The Southwestern Historical Quarterly, Volume 45, July 1941 - April, 1942 Page: 148
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Southwestern Historical Quarterly
and his presidential administration was certainly no exception
to the rule-when he left office, a stable foundation for future
building had been laid. Yet much of the foundation was quite
hidden. To the men of his day it was the present that counted.
Lamar and his administration were considered failures. Anson
Jones had called him a "political Troubadour and Crusader,
wholly unfit . .. for the active duties and the every-day realities
of his present station," and had asserted that "Texas is too
small for a man of such wild, visionary 'vaulting ambition'."3
Lamar's ambition was vaulting. He dreamed of Texas as
extending to the Pacific, and far to the south, perhaps even
into Mexico-rivaling in some future day the power of the
United States and that of Great Britain. His vision, though
often far too wide in scope to be shared by his associates, was
not always faulty or wild. One of his contemporaries said
that ". . . his mind instinctively, as it were, tears the covering
from things and looks down at the things themselves in their
native beauty or deformity."4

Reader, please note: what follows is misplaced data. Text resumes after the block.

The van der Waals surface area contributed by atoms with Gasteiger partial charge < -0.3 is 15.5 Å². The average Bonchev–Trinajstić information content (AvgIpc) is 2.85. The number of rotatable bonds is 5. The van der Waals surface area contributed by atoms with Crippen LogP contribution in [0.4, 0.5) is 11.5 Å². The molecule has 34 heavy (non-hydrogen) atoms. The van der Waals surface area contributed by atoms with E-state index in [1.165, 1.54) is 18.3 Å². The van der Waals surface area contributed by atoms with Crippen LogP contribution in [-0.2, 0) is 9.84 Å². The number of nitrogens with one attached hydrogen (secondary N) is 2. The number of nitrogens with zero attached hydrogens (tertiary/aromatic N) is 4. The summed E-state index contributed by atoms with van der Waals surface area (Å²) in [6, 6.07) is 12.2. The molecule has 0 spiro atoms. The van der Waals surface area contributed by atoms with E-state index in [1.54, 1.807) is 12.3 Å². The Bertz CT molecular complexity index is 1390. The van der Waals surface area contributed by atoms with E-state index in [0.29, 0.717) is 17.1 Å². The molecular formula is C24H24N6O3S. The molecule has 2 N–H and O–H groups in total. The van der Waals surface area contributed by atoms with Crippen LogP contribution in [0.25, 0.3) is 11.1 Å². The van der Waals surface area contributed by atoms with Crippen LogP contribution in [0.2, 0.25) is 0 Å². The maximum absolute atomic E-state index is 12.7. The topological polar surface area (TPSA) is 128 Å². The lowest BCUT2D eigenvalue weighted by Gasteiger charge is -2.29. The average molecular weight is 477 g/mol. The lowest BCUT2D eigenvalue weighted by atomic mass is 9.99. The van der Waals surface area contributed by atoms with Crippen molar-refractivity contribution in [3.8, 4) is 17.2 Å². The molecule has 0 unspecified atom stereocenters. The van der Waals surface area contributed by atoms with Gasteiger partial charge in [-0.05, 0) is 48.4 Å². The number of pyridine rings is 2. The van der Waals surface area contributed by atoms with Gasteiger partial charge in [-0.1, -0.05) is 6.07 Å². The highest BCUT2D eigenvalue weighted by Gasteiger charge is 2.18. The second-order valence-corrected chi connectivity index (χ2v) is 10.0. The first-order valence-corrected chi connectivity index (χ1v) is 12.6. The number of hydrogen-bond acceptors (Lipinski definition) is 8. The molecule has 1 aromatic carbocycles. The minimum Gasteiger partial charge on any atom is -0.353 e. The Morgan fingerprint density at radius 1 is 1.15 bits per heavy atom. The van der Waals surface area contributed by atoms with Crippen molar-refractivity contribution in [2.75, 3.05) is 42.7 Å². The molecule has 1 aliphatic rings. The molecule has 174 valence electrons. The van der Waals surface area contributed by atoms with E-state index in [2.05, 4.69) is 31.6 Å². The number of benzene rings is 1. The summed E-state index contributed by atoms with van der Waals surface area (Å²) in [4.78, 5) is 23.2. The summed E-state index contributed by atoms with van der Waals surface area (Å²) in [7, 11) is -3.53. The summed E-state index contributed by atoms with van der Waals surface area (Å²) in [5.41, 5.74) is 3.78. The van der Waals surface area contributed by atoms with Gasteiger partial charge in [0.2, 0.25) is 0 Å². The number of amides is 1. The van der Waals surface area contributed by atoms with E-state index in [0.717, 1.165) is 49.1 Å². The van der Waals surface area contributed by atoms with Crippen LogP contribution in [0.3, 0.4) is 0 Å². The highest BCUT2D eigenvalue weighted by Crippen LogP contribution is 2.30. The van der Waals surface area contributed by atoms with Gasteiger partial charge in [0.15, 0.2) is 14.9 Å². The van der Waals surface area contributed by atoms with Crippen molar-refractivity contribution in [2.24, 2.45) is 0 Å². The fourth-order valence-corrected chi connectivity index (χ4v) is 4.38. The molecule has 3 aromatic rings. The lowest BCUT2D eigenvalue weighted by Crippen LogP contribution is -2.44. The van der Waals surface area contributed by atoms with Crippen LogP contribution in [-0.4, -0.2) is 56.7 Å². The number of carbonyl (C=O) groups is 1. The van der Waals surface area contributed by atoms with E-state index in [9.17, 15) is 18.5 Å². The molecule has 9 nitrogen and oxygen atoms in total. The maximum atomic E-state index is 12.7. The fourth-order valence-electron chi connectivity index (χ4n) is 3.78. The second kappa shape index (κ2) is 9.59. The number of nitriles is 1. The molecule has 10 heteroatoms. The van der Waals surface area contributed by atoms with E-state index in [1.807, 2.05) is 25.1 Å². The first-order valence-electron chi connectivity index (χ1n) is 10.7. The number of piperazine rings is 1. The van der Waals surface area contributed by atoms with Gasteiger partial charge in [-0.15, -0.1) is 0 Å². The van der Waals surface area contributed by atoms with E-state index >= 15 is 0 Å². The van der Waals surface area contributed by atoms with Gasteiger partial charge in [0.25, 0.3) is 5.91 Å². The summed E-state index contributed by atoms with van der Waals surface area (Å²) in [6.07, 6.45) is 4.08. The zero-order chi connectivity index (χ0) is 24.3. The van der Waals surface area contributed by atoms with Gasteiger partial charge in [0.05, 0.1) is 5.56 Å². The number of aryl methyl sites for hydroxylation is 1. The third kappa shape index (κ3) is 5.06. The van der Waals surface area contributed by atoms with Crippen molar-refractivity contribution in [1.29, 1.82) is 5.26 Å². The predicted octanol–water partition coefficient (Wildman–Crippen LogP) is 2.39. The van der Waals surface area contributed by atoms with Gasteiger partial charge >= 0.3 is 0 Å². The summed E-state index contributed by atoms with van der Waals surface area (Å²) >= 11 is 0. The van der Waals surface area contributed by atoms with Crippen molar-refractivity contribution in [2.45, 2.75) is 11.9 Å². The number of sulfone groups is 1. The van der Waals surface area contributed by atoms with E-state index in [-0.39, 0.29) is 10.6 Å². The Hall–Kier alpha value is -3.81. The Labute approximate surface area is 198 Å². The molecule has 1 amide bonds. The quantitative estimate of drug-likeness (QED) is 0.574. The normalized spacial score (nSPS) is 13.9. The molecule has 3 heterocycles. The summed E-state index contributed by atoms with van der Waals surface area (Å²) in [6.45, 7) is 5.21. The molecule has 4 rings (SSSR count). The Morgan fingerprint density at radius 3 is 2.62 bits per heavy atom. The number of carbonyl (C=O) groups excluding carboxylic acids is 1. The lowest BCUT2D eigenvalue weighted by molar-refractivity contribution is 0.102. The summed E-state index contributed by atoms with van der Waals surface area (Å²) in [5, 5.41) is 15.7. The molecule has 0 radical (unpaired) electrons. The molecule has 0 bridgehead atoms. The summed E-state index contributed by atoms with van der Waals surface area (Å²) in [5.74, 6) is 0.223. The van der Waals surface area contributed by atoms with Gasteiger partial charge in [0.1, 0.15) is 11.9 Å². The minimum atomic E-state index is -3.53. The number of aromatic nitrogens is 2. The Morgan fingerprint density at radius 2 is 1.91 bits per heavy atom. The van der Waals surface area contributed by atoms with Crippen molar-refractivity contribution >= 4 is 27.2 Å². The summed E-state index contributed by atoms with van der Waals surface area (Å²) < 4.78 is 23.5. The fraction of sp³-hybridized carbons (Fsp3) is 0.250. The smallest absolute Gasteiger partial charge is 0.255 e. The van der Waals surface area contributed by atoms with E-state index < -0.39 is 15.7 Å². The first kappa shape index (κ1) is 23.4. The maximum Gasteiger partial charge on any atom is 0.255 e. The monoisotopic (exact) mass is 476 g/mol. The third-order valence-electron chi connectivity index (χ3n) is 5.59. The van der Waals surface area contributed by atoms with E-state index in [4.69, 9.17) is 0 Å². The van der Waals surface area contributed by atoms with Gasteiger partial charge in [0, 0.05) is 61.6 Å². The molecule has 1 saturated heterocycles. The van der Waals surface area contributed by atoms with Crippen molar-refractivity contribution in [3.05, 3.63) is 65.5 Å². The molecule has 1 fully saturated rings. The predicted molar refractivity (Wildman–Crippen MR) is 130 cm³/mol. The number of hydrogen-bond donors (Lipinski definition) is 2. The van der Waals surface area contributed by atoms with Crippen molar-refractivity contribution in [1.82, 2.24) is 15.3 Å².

Lamar presented a complex temperament. As an artist and
poet he loved beauty. As a statesman he demanded the same
rectitude in others that he lent to his own public life. He had
but few intimate friends, to whom he was intensely devoted.
His private life always seemed something apart from his public
career. He was not a successful politician. He depended upon
the "justice of his policies rather than on political movements
to bring their success; but if he could have added . . . a little
political tact . . . he would have been more successful, and
probably would have stood higher among historians."
Radical adjustments were difficult for Lamar to achieve. In
his early years he had known and been a part of the environment
of all that was best in Southern culture. It was not easy for
him to fit into the frontier atmosphere. To the somewhat
rough, unconventional people of the new Southwest, he seemed
cold, proud, formal. But he did at last manage to put on a
certain frontier veneer, and so to fall into careless ways, which
in turn brought criticism upon him.
3Anson Jones, Memoranda and Official Correspondence Relating to the
Republic of Texas, Its History and Annexation, 34.
4Francis Copcutt, "A Sketch of Mirabeau B. Lamar" in The Knicker-
bocker, XXV, 386.
5A. K. Christian, Mirabeau Buonaparte Lamar, 195.
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Texas State Historical Association. The Southwestern Historical Quarterly, Volume 45, July 1941 - April, 1942, periodical, 1942; Austin, Texas. (texashistory.unt.edu/ark:/67531/metapth146053/m1/162/: accessed July 21, 2017), University of North Texas Libraries, The Portal to Texas History, texashistory.unt.edu; crediting Texas State Historical Association.